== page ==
I was having a lovely back and forth comment session with pearlessence regarding my blog on body image, when we hit upon a subject that struck a chord with me. We began talking about how tough we women are on not only ourselves, but also on each other. This, in turn, led to us both admitting that we found it extremely difficult befriend women for not just that reason, but also because we both found men to be much more candid and honest, which are characteristics that we both value in our friends.
I do have girlfriends. I have quite a few girlfriends, to be honest, but it has taken me years and years to find girls that I can actually trust enough to befriend. It has taken me until now, in my
30’s late 20’s, to have a group of ladies that I would trust with my inner-most thoughts, fears, hopes and dreams and, if I think back upon the reasons why, I have to admit that a lot of my lady-friend issues stem from my childhood.
When I was little, I grew up in a very small town. A town so small, in fact, that it was considered a village. This is the kind of town where everyone knows everyone and where parents could let their kids ride their bikes the 2 miles, on country roads, down to the local post office/general store because they had eyes and ears all over town. So it was natural that the children who lived closest to me were my buddies.
We rode bikes together, played on the same softball team, went to the same birthday parties, were members of the same Brownie Troop. As we grew older, we moved from our tiny little Elementary School to our local Middle/High School and things began to change. We met new friends from some of the other towns, cliques started to form, hormones started to rage. We all hit that awkward adolescent phase together and trust me some of us were hit harder than others. It was then that I started to get pulled aside by my girlfriend and lectures began.
I had always been a bit of a class clown. In elementary school I had a desk in the hallway for when the teacher had enough of my near constant performances for the other students. I had a lot of energy and very little self-discipline, but who at that age has that? As I got older, into those graceless, tween-age years, this got worse. I hadn’t discovered the theater yet, so I still had no outlet for my dramatics, but couldn’t seem to control myself long enough to enjoy social situations without becoming the recipient of an intervention from my friends. These friends of mine would get fed up with my over-the-top antics and pull me into a side room or the bathroom and tell me that this type of behavior was unacceptable. That this was precisely why people didn’t want to hang out with me and that if I didn’t learn to tone it down, then pretty soon no one would want be my friend. They even had back up as several of my their families referred to me as “Kimmy Gibbler” the annoying best friend of D.J. Tanner on Full House. You know the one, the girl all of America loved to hate. Each time this happened, and it wasn’t just once or twice, I would feel the crimson creep into my face as the shame hit my heart like a hammer. I couldn’t just be myself, I’d remind myself, I had to be better.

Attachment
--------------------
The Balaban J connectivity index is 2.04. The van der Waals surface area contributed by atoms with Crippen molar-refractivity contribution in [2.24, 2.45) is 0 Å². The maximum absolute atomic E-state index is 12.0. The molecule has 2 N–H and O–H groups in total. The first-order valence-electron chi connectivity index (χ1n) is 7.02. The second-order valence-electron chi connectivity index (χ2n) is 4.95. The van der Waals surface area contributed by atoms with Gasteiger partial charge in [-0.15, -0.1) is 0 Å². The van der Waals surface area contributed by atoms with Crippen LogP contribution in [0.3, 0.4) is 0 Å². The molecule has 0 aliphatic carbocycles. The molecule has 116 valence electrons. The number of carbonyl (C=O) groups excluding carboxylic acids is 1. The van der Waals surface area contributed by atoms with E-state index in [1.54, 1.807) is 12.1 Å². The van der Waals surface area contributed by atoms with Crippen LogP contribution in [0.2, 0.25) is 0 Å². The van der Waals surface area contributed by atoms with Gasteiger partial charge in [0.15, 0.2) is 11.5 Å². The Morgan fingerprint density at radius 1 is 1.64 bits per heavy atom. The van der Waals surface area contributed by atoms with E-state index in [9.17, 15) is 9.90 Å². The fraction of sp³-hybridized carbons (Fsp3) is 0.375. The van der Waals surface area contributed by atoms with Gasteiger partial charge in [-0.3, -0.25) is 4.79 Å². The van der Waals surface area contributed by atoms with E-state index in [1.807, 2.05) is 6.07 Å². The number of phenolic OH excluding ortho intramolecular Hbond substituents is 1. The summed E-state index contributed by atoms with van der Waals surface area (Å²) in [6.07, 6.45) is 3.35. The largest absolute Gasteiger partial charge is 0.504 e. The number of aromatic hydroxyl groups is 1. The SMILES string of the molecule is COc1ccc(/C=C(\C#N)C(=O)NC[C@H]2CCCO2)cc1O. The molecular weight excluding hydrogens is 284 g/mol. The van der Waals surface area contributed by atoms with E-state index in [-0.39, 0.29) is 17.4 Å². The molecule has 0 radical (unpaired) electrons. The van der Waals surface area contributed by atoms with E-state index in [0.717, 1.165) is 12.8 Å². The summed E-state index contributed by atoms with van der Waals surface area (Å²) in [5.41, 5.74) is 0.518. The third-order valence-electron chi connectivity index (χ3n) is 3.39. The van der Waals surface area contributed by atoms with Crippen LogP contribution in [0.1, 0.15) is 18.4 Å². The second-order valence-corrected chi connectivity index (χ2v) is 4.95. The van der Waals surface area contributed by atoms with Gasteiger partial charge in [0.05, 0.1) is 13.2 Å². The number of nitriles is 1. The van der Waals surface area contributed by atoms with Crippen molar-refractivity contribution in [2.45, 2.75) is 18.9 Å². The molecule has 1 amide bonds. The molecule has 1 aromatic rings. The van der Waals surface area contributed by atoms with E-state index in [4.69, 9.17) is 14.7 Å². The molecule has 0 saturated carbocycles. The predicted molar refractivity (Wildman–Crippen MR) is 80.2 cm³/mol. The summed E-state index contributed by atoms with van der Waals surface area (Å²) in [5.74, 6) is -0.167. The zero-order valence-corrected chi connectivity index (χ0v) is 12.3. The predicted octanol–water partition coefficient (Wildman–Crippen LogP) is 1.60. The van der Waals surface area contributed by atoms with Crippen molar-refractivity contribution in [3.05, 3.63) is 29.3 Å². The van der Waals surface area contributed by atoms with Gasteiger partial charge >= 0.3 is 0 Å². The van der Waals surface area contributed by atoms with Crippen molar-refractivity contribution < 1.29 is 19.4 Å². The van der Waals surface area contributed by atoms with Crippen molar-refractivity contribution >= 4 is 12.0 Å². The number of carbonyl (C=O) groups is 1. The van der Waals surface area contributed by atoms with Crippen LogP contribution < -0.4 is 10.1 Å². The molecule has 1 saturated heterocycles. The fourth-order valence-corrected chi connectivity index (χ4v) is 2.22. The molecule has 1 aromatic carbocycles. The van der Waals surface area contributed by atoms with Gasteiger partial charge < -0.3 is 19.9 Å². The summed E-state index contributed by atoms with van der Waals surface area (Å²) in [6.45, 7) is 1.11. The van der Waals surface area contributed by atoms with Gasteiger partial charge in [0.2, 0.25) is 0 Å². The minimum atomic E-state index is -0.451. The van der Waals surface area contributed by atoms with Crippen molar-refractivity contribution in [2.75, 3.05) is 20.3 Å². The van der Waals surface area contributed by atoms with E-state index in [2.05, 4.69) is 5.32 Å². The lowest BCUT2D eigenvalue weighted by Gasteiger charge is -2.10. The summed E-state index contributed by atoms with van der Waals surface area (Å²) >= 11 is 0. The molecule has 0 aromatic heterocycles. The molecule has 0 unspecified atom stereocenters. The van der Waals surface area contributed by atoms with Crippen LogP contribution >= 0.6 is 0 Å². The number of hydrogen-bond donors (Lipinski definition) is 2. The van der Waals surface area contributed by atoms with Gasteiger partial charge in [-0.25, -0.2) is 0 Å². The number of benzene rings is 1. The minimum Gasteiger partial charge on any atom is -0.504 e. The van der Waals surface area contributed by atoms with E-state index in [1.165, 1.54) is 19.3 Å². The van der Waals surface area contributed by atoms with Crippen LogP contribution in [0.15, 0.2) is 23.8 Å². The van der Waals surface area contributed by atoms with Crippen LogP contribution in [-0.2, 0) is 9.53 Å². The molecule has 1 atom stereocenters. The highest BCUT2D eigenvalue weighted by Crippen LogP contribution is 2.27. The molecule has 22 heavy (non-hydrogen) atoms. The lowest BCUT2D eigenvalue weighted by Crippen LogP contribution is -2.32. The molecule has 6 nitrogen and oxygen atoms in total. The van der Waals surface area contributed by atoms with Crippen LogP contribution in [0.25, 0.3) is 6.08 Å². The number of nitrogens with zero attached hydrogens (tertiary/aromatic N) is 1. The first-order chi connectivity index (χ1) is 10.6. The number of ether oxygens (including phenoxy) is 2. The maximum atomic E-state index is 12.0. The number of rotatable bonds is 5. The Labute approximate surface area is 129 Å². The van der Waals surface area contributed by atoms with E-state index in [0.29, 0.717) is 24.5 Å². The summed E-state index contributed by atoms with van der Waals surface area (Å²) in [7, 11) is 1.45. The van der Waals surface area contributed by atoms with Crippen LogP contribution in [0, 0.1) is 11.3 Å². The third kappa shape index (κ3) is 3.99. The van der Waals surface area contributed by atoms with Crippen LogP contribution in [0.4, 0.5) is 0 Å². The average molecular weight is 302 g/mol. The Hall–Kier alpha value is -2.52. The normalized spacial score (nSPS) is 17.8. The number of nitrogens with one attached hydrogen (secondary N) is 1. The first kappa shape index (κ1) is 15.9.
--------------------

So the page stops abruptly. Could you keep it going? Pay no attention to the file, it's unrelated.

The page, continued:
Middle school years slid into High School and I finally found my dramatic outlet on the stage of our auditorium. I met new friends. Drama friends. I began to be accepted for my once embarrassing enthusiasm. My old friends grew more distant as the years passed, but the lectures had finally stopped, so I didn’t much mind. My best friend in High School was a boy. A boy who loved me because I was me and I loved him for being him. We enjoyed each others company so much that I hardly remember a summer day that wasn’t spent together. It was my first real taste of what it was like to be accepted for who I was and not expected to change in any way. It was magical. Then came college.
Let me state now that I am not the best long distance friend. I am actually the worst kind of long distance friend. I forget to call or write, I am easily distracted by shiny objects, etc. Ask my parents. They will tell you that if you don’t hear from me, it means I am alive and well, but you should worry when I call. (I am no that bad anymore, but they had a point just a few years ago.) My best friend and I remained close, but the distance soon grew into a pit between us as we both moved forward into the uncertainty of our late teens and early twenties and attended colleges far away from one another.
I have to say that my college years were some of the worst years of my life. Even writing this now I have to take deep breaths and find a happy place. They started off well enough, I had a really nice roommate my freshman year and quickly became close with a lot of my floor-mates of my dorm. Then I met a boy and the trouble started. If I knew then what I know now, not just about the psychology of the teenage brain, but also the physiology and development of it, I could have avoided so much heart-ache, but I didn’t know and I didn’t avoid.